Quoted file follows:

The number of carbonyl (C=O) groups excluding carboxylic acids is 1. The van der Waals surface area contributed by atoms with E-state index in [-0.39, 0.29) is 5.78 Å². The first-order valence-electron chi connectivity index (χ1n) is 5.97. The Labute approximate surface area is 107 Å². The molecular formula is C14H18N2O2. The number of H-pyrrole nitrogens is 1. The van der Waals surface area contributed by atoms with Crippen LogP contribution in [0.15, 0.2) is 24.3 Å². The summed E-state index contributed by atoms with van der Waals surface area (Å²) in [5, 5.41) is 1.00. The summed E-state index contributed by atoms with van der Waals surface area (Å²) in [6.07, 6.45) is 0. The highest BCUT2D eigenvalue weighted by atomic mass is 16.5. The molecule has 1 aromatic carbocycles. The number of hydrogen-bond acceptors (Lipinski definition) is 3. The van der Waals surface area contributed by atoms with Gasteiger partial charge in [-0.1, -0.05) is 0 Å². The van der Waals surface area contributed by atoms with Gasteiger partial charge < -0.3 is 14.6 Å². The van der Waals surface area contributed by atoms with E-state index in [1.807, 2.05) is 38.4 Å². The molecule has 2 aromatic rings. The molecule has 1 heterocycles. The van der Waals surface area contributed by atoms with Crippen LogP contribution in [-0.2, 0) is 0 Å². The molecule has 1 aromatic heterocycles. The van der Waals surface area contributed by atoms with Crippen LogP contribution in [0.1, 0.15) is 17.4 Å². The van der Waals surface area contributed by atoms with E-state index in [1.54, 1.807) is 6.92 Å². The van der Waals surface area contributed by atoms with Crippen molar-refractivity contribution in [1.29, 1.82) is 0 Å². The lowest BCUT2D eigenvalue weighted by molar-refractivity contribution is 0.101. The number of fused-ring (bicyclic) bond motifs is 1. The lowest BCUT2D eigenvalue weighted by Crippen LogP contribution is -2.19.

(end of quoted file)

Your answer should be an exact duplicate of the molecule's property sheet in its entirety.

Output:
The number of carbonyl (C=O) groups excluding carboxylic acids is 1. The van der Waals surface area contributed by atoms with E-state index in [-0.39, 0.29) is 5.78 Å². The first-order valence-electron chi connectivity index (χ1n) is 5.97. The Labute approximate surface area is 107 Å². The molecular formula is C14H18N2O2. The number of H-pyrrole nitrogens is 1. The van der Waals surface area contributed by atoms with Crippen LogP contribution in [0.15, 0.2) is 24.3 Å². The summed E-state index contributed by atoms with van der Waals surface area (Å²) in [5, 5.41) is 1.00. The summed E-state index contributed by atoms with van der Waals surface area (Å²) in [6.07, 6.45) is 0. The highest BCUT2D eigenvalue weighted by atomic mass is 16.5. The molecule has 1 aromatic carbocycles. The number of hydrogen-bond acceptors (Lipinski definition) is 3. The van der Waals surface area contributed by atoms with Gasteiger partial charge in [-0.1, -0.05) is 0 Å². The van der Waals surface area contributed by atoms with Gasteiger partial charge < -0.3 is 14.6 Å². The van der Waals surface area contributed by atoms with E-state index in [1.807, 2.05) is 38.4 Å². The molecule has 2 aromatic rings. The molecule has 1 heterocycles. The van der Waals surface area contributed by atoms with Crippen LogP contribution in [-0.2, 0) is 0 Å². The molecule has 1 aromatic heterocycles. The van der Waals surface area contributed by atoms with Crippen LogP contribution in [0.1, 0.15) is 17.4 Å². The van der Waals surface area contributed by atoms with E-state index in [1.54, 1.807) is 6.92 Å². The van der Waals surface area contributed by atoms with Crippen molar-refractivity contribution in [1.29, 1.82) is 0 Å². The lowest BCUT2D eigenvalue weighted by molar-refractivity contribution is 0.101. The number of fused-ring (bicyclic) bond motifs is 1. The lowest BCUT2D eigenvalue weighted by Crippen LogP contribution is -2.19.